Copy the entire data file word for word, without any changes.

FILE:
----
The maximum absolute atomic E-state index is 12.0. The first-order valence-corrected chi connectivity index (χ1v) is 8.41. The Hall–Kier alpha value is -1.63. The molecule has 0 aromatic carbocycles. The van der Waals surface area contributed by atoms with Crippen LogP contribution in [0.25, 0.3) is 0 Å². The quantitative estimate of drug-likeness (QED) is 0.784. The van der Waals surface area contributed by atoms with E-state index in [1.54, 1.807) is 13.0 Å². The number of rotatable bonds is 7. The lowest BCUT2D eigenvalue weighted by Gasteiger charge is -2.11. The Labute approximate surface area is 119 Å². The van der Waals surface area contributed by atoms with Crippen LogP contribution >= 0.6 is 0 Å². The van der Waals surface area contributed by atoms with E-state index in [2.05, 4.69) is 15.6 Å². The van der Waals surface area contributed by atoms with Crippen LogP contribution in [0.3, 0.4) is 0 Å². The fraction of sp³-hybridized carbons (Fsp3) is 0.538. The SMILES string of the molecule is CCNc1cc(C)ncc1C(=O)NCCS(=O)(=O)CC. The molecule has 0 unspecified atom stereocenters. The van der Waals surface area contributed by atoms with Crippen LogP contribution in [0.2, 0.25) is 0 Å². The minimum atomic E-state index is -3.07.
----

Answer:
The maximum absolute atomic E-state index is 12.0. The first-order valence-corrected chi connectivity index (χ1v) is 8.41. The Hall–Kier alpha value is -1.63. The molecule has 0 aromatic carbocycles. The van der Waals surface area contributed by atoms with Crippen LogP contribution in [0.25, 0.3) is 0 Å². The quantitative estimate of drug-likeness (QED) is 0.784. The van der Waals surface area contributed by atoms with E-state index in [1.54, 1.807) is 13.0 Å². The number of rotatable bonds is 7. The lowest BCUT2D eigenvalue weighted by Gasteiger charge is -2.11. The Labute approximate surface area is 119 Å². The van der Waals surface area contributed by atoms with Crippen LogP contribution >= 0.6 is 0 Å². The van der Waals surface area contributed by atoms with E-state index in [2.05, 4.69) is 15.6 Å². The van der Waals surface area contributed by atoms with Crippen LogP contribution in [0.3, 0.4) is 0 Å². The fraction of sp³-hybridized carbons (Fsp3) is 0.538. The SMILES string of the molecule is CCNc1cc(C)ncc1C(=O)NCCS(=O)(=O)CC. The molecule has 0 unspecified atom stereocenters. The van der Waals surface area contributed by atoms with Crippen LogP contribution in [0.2, 0.25) is 0 Å². The minimum atomic E-state index is -3.07.